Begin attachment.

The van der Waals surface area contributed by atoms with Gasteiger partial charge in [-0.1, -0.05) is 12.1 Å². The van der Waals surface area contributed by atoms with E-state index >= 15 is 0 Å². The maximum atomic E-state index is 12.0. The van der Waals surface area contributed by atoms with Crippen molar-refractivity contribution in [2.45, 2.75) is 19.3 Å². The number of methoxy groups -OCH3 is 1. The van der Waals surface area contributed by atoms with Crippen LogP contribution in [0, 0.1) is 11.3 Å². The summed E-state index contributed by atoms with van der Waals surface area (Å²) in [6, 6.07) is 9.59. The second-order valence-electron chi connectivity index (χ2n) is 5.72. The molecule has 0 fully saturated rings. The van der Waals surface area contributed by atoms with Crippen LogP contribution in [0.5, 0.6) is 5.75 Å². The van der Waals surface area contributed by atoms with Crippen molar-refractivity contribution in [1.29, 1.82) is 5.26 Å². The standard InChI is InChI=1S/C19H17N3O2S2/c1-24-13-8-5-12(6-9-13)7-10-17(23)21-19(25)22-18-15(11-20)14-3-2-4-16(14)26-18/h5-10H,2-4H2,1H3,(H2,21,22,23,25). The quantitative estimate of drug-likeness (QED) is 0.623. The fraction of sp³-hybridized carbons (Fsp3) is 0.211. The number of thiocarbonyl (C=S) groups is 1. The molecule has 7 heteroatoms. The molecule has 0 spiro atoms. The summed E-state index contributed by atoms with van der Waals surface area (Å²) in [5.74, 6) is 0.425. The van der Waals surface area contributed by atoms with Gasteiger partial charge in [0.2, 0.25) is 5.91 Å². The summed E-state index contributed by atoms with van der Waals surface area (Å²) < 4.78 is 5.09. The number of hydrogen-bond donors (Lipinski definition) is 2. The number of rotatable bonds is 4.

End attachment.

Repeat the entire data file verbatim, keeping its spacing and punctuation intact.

The van der Waals surface area contributed by atoms with Gasteiger partial charge in [-0.1, -0.05) is 12.1 Å². The van der Waals surface area contributed by atoms with E-state index >= 15 is 0 Å². The maximum atomic E-state index is 12.0. The van der Waals surface area contributed by atoms with Crippen molar-refractivity contribution in [2.45, 2.75) is 19.3 Å². The number of methoxy groups -OCH3 is 1. The van der Waals surface area contributed by atoms with Crippen LogP contribution in [0, 0.1) is 11.3 Å². The summed E-state index contributed by atoms with van der Waals surface area (Å²) in [6, 6.07) is 9.59. The second-order valence-electron chi connectivity index (χ2n) is 5.72. The molecule has 0 fully saturated rings. The van der Waals surface area contributed by atoms with Crippen LogP contribution in [0.5, 0.6) is 5.75 Å². The van der Waals surface area contributed by atoms with Crippen molar-refractivity contribution in [1.29, 1.82) is 5.26 Å². The standard InChI is InChI=1S/C19H17N3O2S2/c1-24-13-8-5-12(6-9-13)7-10-17(23)21-19(25)22-18-15(11-20)14-3-2-4-16(14)26-18/h5-10H,2-4H2,1H3,(H2,21,22,23,25). The quantitative estimate of drug-likeness (QED) is 0.623. The fraction of sp³-hybridized carbons (Fsp3) is 0.211. The number of thiocarbonyl (C=S) groups is 1. The molecule has 7 heteroatoms. The molecule has 0 spiro atoms. The summed E-state index contributed by atoms with van der Waals surface area (Å²) in [5.74, 6) is 0.425. The van der Waals surface area contributed by atoms with Gasteiger partial charge in [0.2, 0.25) is 5.91 Å². The summed E-state index contributed by atoms with van der Waals surface area (Å²) < 4.78 is 5.09. The number of hydrogen-bond donors (Lipinski definition) is 2. The number of rotatable bonds is 4.